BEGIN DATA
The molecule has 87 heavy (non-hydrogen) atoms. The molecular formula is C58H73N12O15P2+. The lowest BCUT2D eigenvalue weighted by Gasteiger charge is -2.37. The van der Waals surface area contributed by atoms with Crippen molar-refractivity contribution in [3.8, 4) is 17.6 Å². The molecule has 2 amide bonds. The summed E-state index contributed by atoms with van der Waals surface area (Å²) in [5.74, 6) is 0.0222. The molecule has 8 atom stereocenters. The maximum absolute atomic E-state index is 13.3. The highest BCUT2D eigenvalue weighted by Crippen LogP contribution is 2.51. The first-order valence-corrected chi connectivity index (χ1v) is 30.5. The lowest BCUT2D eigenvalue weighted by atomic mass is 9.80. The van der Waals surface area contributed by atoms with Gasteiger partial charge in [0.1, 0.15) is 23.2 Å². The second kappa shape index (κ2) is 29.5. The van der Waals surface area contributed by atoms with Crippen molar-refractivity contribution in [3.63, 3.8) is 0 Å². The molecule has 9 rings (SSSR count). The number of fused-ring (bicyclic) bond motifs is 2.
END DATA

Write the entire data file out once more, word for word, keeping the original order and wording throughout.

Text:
The molecule has 87 heavy (non-hydrogen) atoms. The molecular formula is C58H73N12O15P2+. The lowest BCUT2D eigenvalue weighted by Gasteiger charge is -2.37. The van der Waals surface area contributed by atoms with Crippen molar-refractivity contribution in [3.8, 4) is 17.6 Å². The molecule has 2 amide bonds. The summed E-state index contributed by atoms with van der Waals surface area (Å²) in [5.74, 6) is 0.0222. The molecule has 8 atom stereocenters. The maximum absolute atomic E-state index is 13.3. The highest BCUT2D eigenvalue weighted by Crippen LogP contribution is 2.51. The first-order valence-corrected chi connectivity index (χ1v) is 30.5. The lowest BCUT2D eigenvalue weighted by atomic mass is 9.80. The van der Waals surface area contributed by atoms with Gasteiger partial charge in [0.1, 0.15) is 23.2 Å². The second kappa shape index (κ2) is 29.5. The van der Waals surface area contributed by atoms with Crippen molar-refractivity contribution in [3.63, 3.8) is 0 Å². The molecule has 9 rings (SSSR count). The number of fused-ring (bicyclic) bond motifs is 2.